“English and ASL are two completely different languages. You would be able to explain something in 20 minutes in ASL that would take an hour to verbally explain.” -Abby Sienko. In my last meeting with my mentor she brought up a lot of points on how you can’t directly translate from English to sign language. These points came up because I had written my script for my presentation and when she was helping me translate it, the signs came out very different. For example: when you say “for my project I learned sign language” it translates into “MY PROJECT I LEARNED WHAT? SIGN LANGUAGE.” this is an example that shows how there is no direct translation between the two and the reason for that is there are no ‘to be’ verbs in sign language.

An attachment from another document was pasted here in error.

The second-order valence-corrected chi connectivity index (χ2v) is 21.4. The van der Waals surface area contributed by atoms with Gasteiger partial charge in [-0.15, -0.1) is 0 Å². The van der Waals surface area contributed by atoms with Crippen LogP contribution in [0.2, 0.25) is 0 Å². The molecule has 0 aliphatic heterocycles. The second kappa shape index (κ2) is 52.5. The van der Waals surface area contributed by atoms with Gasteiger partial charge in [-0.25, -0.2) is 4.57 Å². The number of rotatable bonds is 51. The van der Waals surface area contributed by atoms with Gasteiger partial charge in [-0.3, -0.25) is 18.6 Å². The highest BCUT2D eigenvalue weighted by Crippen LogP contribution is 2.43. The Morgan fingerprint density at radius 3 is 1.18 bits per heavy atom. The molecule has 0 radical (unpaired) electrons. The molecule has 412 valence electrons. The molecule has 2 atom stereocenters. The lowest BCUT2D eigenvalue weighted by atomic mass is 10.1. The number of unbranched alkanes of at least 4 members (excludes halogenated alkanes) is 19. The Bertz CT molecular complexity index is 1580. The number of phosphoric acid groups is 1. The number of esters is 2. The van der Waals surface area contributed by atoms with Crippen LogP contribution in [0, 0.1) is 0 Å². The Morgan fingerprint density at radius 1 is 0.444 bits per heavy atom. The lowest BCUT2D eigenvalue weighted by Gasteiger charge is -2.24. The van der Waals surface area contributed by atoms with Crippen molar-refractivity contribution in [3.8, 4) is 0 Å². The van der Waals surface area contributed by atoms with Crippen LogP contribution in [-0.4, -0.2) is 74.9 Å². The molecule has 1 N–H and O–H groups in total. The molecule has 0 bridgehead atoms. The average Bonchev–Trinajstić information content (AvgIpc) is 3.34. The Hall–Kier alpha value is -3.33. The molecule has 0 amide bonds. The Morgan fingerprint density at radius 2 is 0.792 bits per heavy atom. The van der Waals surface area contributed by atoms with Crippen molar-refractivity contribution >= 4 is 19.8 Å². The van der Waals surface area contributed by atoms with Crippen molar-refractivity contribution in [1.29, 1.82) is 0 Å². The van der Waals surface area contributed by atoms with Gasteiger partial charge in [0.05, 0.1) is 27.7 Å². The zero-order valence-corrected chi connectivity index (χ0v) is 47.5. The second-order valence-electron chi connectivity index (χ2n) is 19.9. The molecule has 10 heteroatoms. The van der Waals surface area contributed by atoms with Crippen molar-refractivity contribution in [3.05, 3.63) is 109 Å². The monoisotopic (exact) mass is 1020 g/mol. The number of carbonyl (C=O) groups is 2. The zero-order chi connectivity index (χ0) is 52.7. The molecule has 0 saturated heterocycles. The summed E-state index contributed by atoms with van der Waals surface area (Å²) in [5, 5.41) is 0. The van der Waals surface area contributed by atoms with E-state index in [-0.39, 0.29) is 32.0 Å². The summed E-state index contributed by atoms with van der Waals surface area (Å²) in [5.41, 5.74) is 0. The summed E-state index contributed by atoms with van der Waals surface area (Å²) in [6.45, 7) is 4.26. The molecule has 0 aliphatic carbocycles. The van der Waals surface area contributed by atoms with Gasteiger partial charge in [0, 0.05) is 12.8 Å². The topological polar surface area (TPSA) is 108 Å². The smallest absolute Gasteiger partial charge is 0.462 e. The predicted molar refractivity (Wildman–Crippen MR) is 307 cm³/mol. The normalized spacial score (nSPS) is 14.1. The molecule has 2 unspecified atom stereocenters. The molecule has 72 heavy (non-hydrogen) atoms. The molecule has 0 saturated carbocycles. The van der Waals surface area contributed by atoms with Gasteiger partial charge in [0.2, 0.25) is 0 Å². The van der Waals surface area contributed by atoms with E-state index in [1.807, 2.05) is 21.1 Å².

During this meeting I think the top three hats that I used were the red hat, the black hat, and the green hat; I also think that these are the hats that my mentor used. I used the red hat when I was reading the translation my mentor did of the script I had written. I had the feeling of uncertainty because with the new translation I was going to have to change the layout for my final presentation. When that feeling on uncertainty came up, I switch into my black hat and thought about how I could adapt my presentation to fit this new translation. Then finally when I had a new general idea of what I could do I asked my mentor if she thought it was a good idea; my mentor is very good with pushing me to problem solve but helping me along the way, so she asks questions to get me thinking. Now I have a better idea of what I am doing for the visual part of my presentation and my goal for my next meeting is to have some of it done and show my mentor.